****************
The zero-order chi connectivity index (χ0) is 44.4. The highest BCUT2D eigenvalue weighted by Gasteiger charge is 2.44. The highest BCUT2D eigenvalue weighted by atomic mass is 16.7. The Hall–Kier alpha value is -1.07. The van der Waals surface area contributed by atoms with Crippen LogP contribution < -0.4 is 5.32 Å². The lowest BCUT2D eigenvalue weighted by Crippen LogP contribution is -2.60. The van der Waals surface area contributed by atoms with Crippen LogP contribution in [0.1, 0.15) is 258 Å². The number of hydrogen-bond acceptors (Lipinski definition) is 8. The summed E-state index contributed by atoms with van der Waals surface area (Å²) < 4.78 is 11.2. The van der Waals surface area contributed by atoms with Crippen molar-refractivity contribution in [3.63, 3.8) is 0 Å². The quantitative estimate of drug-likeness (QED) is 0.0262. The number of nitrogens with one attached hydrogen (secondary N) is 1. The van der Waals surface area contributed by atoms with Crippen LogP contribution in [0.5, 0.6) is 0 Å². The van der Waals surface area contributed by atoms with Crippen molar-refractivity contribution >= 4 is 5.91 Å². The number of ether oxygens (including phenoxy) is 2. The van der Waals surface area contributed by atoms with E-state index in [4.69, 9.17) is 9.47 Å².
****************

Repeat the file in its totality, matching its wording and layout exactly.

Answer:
The zero-order chi connectivity index (χ0) is 44.4. The highest BCUT2D eigenvalue weighted by Gasteiger charge is 2.44. The highest BCUT2D eigenvalue weighted by atomic mass is 16.7. The Hall–Kier alpha value is -1.07. The van der Waals surface area contributed by atoms with Crippen LogP contribution < -0.4 is 5.32 Å². The lowest BCUT2D eigenvalue weighted by Crippen LogP contribution is -2.60. The van der Waals surface area contributed by atoms with Crippen LogP contribution in [0.1, 0.15) is 258 Å². The number of hydrogen-bond acceptors (Lipinski definition) is 8. The summed E-state index contributed by atoms with van der Waals surface area (Å²) < 4.78 is 11.2. The van der Waals surface area contributed by atoms with Crippen molar-refractivity contribution in [3.63, 3.8) is 0 Å². The quantitative estimate of drug-likeness (QED) is 0.0262. The number of nitrogens with one attached hydrogen (secondary N) is 1. The van der Waals surface area contributed by atoms with Crippen LogP contribution in [0.5, 0.6) is 0 Å². The van der Waals surface area contributed by atoms with Crippen molar-refractivity contribution >= 4 is 5.91 Å². The number of ether oxygens (including phenoxy) is 2. The van der Waals surface area contributed by atoms with E-state index in [4.69, 9.17) is 9.47 Å².